The 33rd Senate District will stay in Democratic hands as Del. Jennifer Boysko handily won the seat in a special election Tuesday.
Boysko faced Republican Joe T. May in the race to serve the final year remaining on Jennifer Wexton’s term following her election to the U.S. House of Representatives in November.
The election occurred just hours before the start of the 2019 General Assembly session. While Loudoun will have a full complement of senators for the duration of the session, voters in the 86th House District, which Boysko has represented since 2016, will be back at the polls in coming weeks to pick a new representative.
Boysko won nearly every precinct in the senate district, which has been represented by Democrats since Mark R. Herring won the seat in 2006—also in a special election. In Loudoun, she garnered 67 percent of the votes, totaling 10,657 votes to May’s 5,144. In the portion of the district in Fairfax County, Boysko won 77 percent of the vote, bringing the final vote tally to 14,766 to 6,376.
May, a Leesburg businessman who served in the House of Delegates from 1994 to 2014, entered the race with the belief that a moderate Republican could make inroads in the territory. He won the majority of votes in only two Loudoun precincts, River Creek and Harper Park in the Leesburg area.
Boysko’s supporters packed into O’Faolain’s Irish Pub in Sterling to celebrate her victory. There, Boysko stood on a chair to give a speech.
“The reason that we all do this is because we want to make Virginia a better place for everyone,” Boysko told the crowd. “And I think I can agree that we all think that government can actually do good.”
She said with the General Assembly session starting at noon the next day, the legislature will have the chance to pass the Equal Rights Amendment, redraw Virginia’s electoral districts, and expand funding for education, transportation and health care. Boysko said that would make the state “a friendly and welcoming Virginia for everyone, no matter who you love, no matter where you come from, how you worship—we are going to show everyone that Virginia is a place for everyone.”
Wexton said the key to success for Boysko will be “to continue to do what she’s been doing in the House of Delegates, which is representing the people who sent here there.”
“For our constituents, they want to make sure that our public schools are strong as they can be and that our teachers are paid well, that they have transportation solutions, and that we live in a safe and prosperous community, and I think hopefully we’ll be able to do that,” Wexton said.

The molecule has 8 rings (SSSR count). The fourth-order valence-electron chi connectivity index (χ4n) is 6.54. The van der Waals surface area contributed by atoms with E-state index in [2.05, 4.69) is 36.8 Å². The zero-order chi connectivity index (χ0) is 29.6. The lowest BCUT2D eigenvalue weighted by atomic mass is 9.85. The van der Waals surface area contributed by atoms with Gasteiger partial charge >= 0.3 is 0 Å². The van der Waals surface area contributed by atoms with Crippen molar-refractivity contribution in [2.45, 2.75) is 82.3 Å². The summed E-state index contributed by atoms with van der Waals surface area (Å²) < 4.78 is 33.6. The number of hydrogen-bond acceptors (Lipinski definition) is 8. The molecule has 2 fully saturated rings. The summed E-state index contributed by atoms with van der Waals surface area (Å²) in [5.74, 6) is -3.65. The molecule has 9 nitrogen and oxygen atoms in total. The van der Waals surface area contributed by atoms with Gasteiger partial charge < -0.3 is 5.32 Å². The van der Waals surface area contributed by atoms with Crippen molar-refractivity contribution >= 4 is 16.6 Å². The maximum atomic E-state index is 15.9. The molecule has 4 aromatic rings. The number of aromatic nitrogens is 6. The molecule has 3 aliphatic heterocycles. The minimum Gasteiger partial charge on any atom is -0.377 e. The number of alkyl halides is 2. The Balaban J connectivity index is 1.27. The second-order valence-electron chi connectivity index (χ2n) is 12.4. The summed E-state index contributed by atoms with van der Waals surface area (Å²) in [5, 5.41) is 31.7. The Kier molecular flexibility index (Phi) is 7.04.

Going into her job as a freshman senator in the minority party, Boysko said “listening and learning is probably the most important thing,” along with finding common ground on both sides of the aisle when possible.
Gathering with supporters at Loudoun Brewing Company in Leesburg after the election, May said he was somewhat surprised by the lopsidedness of the results. However, he sounded a hopeful note that his campaign helped to close a rift between the moderate and more conservative wings of the party; counted among his supporters this time was Del. David LaRock (R-33), who defeated May in a party primary.
While Boysko headed to Richmond for the start of the session, Loudoun’s Democratic leaders are already moving ahead with plans to fill her House seat. The party has scheduled a firehouse primary Saturday, Jan. 12. There, voters will choose from among dentist Imbraheem Samirah; attorney and former Herndon mayor Mike O’Reilly; Fairfax NAACP president, rental property business owner and veteran Kofi Annan; and public affairs consultant Chad Thompson.
Republicans have not yet announced plans for a primary race.
In the meantime, Boysko said she would continue to look out for the interests of her House district constituents. “I love my district and have enjoyed serving the community,” she said. “Serving as a senator gives a greater opportunity for making positive change, and I will still be accessible for all of my constituents for as long as they need.”